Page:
Climate targets depend on a plant-based diet
Meat eating and global food systems will drive the world towards disaster even if the world stops using fossil fuels, says an Oxford study
The biggest impact we can have in dealing with the climate emergency is right before us – on our plates, in fact. A new study says that if we continue with our meat-eating ways, it will be impossible to keep global heating to the lowest safe limit. In short, time is short, and we need to change the way we eat. Now.
Even if harmful greenhouse gas emissions from fossil fuels were stopped immediately, according to researchers at Oxford University, temperatures would still rise to 1.5C above pre-industrial levels – the most optimistic target envisaged by the Paris climate accord – without a shift to a more plant-based diet.
It means the almost 200 countries that have signed the historic agreement – as well as the US, which, all being well with its democratic institutions, will rejoin early in the new year – will have to factor meat-eating into their legally binding emissions-reducing plans. The UK, which has pledged an 80 per cent cut in harmful greenhouse gases by 2050, has already been warned by its own environmental watchdog that meat eating must be tackled.
The study, published in the journal Science, modelled the global impact, over the next 30 years, of five different strategies to reduce emissions from food production. The first – and by far the most effective – is to adopt a “plant-rich diet”, high in fruit, vegetables, legumes and wholegrains. This alone would give us a 50 per cent chance of staying under 1.5C, researchers found, provided all other emissions halted immediately.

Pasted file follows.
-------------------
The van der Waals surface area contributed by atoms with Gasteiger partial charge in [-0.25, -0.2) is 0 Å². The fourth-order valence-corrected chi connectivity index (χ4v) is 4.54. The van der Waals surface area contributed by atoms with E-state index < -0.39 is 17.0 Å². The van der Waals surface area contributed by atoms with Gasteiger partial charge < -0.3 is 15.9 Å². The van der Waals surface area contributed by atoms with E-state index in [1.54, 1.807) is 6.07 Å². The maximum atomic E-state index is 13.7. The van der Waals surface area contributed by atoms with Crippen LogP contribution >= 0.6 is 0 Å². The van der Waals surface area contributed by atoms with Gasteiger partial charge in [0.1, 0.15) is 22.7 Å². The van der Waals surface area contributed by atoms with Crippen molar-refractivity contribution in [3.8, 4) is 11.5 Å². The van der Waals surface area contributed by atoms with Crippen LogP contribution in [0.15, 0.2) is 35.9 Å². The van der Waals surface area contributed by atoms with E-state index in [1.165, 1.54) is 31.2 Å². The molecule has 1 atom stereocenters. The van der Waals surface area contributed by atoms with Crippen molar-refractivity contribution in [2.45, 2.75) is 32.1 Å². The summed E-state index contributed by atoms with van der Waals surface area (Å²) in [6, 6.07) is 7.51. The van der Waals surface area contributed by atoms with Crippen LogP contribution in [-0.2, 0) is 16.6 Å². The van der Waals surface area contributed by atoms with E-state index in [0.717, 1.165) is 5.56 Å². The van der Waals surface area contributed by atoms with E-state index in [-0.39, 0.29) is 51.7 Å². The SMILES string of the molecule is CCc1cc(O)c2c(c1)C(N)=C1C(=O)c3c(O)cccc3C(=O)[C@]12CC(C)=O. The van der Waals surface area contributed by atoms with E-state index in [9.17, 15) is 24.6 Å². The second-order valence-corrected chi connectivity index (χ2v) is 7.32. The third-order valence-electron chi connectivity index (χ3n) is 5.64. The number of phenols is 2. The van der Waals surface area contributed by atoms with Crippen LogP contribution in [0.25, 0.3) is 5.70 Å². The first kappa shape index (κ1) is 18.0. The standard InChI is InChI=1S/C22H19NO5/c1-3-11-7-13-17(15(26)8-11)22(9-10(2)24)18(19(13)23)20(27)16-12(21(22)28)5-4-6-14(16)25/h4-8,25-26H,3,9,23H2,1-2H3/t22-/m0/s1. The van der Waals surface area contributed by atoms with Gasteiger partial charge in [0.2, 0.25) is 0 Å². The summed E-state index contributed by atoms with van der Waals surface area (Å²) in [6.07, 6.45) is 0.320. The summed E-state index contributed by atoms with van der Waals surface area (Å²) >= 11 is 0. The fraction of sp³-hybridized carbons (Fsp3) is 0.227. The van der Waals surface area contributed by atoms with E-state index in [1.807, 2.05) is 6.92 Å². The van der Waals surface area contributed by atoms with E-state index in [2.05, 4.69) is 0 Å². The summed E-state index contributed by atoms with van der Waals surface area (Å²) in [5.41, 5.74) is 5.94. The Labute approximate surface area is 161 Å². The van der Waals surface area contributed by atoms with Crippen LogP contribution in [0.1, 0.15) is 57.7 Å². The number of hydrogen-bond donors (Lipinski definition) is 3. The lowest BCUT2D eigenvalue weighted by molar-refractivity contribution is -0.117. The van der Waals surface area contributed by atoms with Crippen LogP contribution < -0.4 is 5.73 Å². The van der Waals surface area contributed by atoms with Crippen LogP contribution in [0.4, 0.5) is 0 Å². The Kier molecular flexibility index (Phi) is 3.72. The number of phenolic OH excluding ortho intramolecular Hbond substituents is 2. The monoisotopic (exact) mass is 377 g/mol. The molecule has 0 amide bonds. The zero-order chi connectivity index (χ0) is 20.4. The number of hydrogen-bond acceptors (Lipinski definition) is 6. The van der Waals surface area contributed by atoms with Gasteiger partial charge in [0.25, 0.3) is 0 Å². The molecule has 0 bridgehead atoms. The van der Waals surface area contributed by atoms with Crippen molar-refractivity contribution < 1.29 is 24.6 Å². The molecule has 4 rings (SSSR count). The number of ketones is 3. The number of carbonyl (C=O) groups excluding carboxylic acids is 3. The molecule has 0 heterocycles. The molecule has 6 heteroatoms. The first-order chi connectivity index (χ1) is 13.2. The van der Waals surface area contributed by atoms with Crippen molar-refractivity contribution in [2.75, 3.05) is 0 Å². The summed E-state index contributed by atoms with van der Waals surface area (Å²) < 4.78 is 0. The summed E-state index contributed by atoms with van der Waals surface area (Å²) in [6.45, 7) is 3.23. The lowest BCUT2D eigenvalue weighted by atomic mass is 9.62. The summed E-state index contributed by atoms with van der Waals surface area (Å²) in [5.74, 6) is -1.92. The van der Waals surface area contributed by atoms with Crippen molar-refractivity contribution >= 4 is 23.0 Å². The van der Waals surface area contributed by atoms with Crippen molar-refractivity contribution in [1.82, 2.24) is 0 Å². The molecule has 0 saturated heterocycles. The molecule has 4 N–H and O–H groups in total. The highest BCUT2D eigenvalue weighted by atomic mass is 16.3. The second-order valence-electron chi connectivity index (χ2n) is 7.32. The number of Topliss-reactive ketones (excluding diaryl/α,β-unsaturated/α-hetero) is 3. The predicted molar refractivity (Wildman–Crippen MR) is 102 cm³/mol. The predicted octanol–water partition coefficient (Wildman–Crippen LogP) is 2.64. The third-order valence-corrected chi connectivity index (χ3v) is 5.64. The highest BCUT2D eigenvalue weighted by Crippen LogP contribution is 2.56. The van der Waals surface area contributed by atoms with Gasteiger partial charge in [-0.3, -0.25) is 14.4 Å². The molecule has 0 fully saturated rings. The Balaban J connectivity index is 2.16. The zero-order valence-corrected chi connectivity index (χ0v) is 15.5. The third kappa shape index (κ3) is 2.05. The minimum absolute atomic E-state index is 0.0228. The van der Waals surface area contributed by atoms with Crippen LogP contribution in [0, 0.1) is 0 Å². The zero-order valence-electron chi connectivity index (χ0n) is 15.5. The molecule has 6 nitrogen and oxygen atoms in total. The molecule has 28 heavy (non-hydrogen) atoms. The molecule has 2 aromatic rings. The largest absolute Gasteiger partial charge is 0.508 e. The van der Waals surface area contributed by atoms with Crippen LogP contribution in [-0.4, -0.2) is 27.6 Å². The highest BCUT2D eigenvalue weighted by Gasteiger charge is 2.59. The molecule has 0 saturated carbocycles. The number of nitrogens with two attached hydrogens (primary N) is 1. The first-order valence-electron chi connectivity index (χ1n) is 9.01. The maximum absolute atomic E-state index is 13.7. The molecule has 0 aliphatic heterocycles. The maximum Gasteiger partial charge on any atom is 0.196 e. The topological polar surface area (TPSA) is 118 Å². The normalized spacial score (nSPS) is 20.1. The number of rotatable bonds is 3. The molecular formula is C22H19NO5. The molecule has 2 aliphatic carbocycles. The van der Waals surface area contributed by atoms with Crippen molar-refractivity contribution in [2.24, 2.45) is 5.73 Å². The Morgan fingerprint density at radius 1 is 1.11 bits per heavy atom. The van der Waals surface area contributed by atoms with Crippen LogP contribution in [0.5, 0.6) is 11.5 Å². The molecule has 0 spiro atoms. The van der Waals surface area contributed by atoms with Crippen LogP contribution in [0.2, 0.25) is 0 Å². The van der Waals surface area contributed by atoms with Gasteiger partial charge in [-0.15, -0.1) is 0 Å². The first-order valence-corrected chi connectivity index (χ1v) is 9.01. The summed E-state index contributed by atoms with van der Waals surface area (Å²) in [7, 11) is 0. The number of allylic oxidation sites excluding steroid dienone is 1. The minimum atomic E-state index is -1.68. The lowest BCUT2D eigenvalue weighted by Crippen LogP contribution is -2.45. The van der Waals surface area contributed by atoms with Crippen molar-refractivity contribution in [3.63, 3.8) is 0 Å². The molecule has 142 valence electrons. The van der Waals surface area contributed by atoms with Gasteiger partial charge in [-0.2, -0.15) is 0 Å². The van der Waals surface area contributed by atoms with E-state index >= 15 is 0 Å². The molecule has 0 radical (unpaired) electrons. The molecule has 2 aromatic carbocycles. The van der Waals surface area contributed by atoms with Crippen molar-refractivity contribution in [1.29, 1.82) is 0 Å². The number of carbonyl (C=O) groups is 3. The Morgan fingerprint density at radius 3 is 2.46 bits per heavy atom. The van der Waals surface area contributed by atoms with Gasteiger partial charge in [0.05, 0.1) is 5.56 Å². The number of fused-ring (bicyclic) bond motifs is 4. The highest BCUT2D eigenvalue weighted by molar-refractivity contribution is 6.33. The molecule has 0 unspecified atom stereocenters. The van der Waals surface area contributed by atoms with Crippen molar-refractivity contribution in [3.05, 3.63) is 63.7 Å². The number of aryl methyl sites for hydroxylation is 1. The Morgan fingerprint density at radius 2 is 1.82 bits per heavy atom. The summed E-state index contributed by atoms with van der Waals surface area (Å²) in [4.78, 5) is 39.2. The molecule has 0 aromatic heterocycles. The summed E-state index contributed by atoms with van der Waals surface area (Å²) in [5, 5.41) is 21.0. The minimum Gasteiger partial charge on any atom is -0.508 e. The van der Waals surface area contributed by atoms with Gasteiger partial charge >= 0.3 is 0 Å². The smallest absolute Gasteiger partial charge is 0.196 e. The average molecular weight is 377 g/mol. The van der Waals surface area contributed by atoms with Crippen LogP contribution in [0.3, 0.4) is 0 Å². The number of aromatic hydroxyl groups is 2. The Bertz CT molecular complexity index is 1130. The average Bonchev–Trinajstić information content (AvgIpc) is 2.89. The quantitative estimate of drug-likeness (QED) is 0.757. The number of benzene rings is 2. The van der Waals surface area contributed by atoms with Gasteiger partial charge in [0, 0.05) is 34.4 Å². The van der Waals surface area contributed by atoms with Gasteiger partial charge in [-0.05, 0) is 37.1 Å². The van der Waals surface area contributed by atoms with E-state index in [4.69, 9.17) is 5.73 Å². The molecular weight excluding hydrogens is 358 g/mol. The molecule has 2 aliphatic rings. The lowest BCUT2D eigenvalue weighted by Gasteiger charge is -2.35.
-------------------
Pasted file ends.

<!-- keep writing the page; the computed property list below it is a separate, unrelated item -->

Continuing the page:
While the other strategies – not eating more calories than we need; using tech to grow more crops; cutting food waste in half, and switching to high-efficiency agriculture – would have nowhere near the same impact individually, all five together would achieve the best possible climate outcome.
“Without changing food systems, we’ll likely miss the 1.5C target in 30 to 45 years and the 2C target within 100, even if we immediately stop all other sources of emissions,” said Dr Michael Clark, the report’s lead author, who researches the environmental impact of food. “No single change is adequate. If we are serious about meeting the 1.5C target, we’re at the point that we need to do everything possible.
“Time is of the essence,” he added. “The longer the wait, the more drastic and severe the changes need to be. We need to start implementing policy now. Ideally we would have done this 10 years ago.”